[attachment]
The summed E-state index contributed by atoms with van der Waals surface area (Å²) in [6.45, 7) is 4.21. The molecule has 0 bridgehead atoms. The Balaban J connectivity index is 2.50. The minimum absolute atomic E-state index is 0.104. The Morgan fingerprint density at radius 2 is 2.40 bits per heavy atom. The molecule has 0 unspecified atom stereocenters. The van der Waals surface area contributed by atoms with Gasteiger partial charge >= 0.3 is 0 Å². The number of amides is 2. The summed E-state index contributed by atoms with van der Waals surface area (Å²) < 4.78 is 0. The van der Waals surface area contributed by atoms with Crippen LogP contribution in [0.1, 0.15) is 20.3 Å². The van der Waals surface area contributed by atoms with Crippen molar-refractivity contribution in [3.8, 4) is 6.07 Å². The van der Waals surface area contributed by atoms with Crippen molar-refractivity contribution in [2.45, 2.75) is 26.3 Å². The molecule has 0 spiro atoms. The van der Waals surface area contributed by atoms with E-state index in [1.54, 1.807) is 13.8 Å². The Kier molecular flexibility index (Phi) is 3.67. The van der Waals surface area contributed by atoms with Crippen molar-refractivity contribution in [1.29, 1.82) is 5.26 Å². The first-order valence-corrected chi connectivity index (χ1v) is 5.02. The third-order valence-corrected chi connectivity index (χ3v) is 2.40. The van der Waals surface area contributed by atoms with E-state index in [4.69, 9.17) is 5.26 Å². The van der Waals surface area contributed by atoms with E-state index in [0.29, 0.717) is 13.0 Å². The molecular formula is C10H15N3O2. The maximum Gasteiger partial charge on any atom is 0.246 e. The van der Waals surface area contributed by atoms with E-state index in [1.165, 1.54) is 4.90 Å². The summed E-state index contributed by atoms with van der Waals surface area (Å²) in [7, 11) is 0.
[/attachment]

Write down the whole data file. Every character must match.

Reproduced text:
The summed E-state index contributed by atoms with van der Waals surface area (Å²) in [6.45, 7) is 4.21. The molecule has 0 bridgehead atoms. The Balaban J connectivity index is 2.50. The minimum absolute atomic E-state index is 0.104. The Morgan fingerprint density at radius 2 is 2.40 bits per heavy atom. The molecule has 0 unspecified atom stereocenters. The van der Waals surface area contributed by atoms with Gasteiger partial charge >= 0.3 is 0 Å². The number of amides is 2. The summed E-state index contributed by atoms with van der Waals surface area (Å²) < 4.78 is 0. The van der Waals surface area contributed by atoms with Crippen LogP contribution in [0.1, 0.15) is 20.3 Å². The van der Waals surface area contributed by atoms with Crippen molar-refractivity contribution in [3.8, 4) is 6.07 Å². The van der Waals surface area contributed by atoms with Crippen molar-refractivity contribution in [2.45, 2.75) is 26.3 Å². The molecule has 0 spiro atoms. The van der Waals surface area contributed by atoms with E-state index in [1.54, 1.807) is 13.8 Å². The Kier molecular flexibility index (Phi) is 3.67. The van der Waals surface area contributed by atoms with Crippen molar-refractivity contribution in [1.29, 1.82) is 5.26 Å². The first-order valence-corrected chi connectivity index (χ1v) is 5.02. The third-order valence-corrected chi connectivity index (χ3v) is 2.40. The van der Waals surface area contributed by atoms with E-state index in [4.69, 9.17) is 5.26 Å². The van der Waals surface area contributed by atoms with E-state index in [0.29, 0.717) is 13.0 Å². The molecular formula is C10H15N3O2. The maximum Gasteiger partial charge on any atom is 0.246 e. The van der Waals surface area contributed by atoms with E-state index in [1.165, 1.54) is 4.90 Å². The summed E-state index contributed by atoms with van der Waals surface area (Å²) in [7, 11) is 0.